Q: It’s like Frankenstein and unnaturally testing the limits of power… or how far you could get with unlimited power. "Vice" is about the obsession with power, of absolute power corrupting absolutely.
A: No doubt about it. In "Vice," we use the unitary executive theory. That’s Cheney’s focus. The Dr. Frankenstein story prevails cracking lightning behind him. And yet things don’t go well for the doctor. With Cheney, he has never acknowledged that things didn’t go well. He’s still out there saying we pulled it off. Then again, when you’re a poker player like Cheney, that’s what you do.
Q: How much of what we see of Bale on screen is him, and how much is you and your suggestion?
A: It’s so many pieces that come together. He’s got his process, which is quite something to behold. Thorough like I’ve never seen. He’s going to figure the voice, the physical affects, and the psychological reason behind why they’re happening. He’s changing his body to fit – adding muscle to his neck, working with an Academy Award-winning makeup artist. Then once a week, I’m showing up at his house where we exchange books, ideas and back-and-forth. There are all sorts of plates spinning. Then we added a group of journalists to talk to Cheney’s people off-the-record to make sure what we were doing wasn’t nuts. Bale has a never-ending thirst for knowledge. But, so did Amy Adams and Sam Rockwell and Steve Carell. They’re no pikers either.
Q: Not that your comedies are traditional, and “Vice” is darkly comic a la “Dr. Strangelove,” but do you believe that, as time goes on, you’re moving from the strictly comic?
A: There is some stuff in “Vice” that’s pretty damn funny. I don’t think there needs to be a neither/nor, one or the other. Look at “Get Out” which blurs genres. I also believe that the world is in a weird undulating, ludicrous frightening place right now. So for filmmakers and artists not to take that into account would look silly. If I made films as if it was 2003, it would be sad and irrelevant. We’re just trying to figure what to do next, since we have this strange beast by the tail.
Q: So I can see that Bale is a Method actor, but do you see yourself as a Method director, having had your own heart attack, like Cheney, while you were in post?
A: (laughs) Man, oh man, having the heart attack that your main character keeps having… I know. More than Method acting. it was just me being a dummy, smoking cigarettes 20 years beyond the time that I should have quit. Nothing gets you to stop smoking faster than seeing the ceiling of an ambulance.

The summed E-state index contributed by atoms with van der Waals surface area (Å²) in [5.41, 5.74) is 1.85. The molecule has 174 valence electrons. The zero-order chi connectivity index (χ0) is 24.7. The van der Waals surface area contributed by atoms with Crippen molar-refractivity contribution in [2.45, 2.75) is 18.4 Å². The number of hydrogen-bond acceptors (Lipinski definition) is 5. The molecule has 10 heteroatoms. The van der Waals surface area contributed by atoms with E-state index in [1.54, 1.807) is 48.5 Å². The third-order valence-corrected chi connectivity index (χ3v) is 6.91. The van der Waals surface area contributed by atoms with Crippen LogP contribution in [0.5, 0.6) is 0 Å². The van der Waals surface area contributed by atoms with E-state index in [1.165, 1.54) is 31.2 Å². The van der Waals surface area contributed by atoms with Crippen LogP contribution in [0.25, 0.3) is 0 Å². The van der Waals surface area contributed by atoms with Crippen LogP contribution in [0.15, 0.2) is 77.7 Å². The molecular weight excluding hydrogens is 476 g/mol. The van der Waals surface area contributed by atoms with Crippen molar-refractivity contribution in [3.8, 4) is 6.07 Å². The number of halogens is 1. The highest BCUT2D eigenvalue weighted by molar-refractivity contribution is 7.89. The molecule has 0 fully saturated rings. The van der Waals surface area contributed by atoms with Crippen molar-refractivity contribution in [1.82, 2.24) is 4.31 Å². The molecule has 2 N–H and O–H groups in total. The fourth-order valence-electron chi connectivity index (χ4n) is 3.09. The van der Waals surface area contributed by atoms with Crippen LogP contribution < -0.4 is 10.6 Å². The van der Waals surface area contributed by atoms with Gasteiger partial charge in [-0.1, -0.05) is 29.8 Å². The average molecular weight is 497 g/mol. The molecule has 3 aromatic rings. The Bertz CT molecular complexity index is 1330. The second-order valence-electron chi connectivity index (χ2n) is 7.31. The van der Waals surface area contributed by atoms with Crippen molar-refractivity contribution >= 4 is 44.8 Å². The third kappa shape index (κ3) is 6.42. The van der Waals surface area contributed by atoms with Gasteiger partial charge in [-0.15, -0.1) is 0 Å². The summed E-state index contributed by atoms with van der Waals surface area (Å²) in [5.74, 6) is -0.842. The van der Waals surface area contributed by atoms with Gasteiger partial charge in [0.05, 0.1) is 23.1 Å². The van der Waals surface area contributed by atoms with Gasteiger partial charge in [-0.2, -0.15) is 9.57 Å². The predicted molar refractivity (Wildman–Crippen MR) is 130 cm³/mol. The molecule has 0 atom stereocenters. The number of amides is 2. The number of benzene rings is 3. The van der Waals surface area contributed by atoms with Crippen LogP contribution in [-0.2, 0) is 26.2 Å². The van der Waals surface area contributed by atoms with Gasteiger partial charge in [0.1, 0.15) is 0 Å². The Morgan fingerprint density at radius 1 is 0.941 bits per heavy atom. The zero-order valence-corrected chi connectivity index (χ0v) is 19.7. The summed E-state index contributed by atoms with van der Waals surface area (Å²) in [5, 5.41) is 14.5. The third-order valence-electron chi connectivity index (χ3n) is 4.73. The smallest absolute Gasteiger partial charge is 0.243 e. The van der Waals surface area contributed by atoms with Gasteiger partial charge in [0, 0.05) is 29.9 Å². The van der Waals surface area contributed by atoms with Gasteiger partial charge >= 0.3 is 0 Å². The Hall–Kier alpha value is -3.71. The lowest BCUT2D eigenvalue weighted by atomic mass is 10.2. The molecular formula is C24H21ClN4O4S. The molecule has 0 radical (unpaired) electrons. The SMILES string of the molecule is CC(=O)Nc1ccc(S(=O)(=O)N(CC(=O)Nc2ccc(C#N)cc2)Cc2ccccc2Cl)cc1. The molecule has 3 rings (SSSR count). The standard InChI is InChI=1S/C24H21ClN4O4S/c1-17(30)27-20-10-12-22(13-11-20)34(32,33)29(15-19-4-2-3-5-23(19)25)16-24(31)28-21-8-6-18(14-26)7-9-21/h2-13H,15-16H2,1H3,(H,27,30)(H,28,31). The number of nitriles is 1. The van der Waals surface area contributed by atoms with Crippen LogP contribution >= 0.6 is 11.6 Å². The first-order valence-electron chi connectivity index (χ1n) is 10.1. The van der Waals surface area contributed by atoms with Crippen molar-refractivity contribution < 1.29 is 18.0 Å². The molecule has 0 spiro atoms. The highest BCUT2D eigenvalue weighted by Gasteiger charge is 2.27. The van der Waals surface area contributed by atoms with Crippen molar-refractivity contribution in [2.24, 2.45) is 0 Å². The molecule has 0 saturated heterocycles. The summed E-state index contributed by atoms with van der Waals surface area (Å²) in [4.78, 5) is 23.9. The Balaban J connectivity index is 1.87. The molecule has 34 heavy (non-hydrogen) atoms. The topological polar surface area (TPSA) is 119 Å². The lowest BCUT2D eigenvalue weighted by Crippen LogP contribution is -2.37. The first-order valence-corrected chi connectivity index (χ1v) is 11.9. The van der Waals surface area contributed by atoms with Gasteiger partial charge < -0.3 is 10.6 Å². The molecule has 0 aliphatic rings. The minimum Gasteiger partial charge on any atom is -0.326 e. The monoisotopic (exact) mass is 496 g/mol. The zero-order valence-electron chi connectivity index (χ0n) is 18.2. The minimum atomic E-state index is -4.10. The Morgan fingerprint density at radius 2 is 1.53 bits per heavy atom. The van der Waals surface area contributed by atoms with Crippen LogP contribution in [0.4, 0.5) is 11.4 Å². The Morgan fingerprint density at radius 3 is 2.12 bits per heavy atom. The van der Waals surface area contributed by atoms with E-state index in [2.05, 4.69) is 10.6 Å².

Q: Your Twitter handle is ‘Ghost Panther.’ What is the backstory there?
A: There is none. When I joined Twitter, all of the names related to mine were already taken, so I just picked the first random words that popped in my head. They mean nothing, but people always ask me.
Nothing gets you to stop smoking faster than seeing the ceiling of an ambulance -- Adam McKay
Q: What’s going on with your daughter Pearl, the foul-mouthed child who pushed around Will Ferrell in your Funny or Die short, “The Landlord?" She’s a cultural touchstone, and I’m curious to see what she’s pursuing.
A: She’s a totally normal kid, 13-years-old. Lives in California, just started taking singing lessons – she has a really great voice. She’s happy as a clam. Is in 8th grade. And there’s nothing too crazy about her.
Q: Here you are in Philly, the city where you were born and raised. How did this city inspire what you would do as a filmmaker?
A: There’s no doubt that in my teen and college years, this is where I fell in love with movies. I used to work at the Ritz 5 as an usher and cleaning toilets, as well as way out on Rt. 30 at the Eric Twin Frazier. I took great film classes at Temple University. My friends and I here; all we did was go to movies and talk about movies. No doubt about it. This is where I learned it all – it was the 80s, and all media was exploding. I was a child of that, and it all happened for me in Philly.
“Vice” opens in theaters, locally and nationally, on December 25.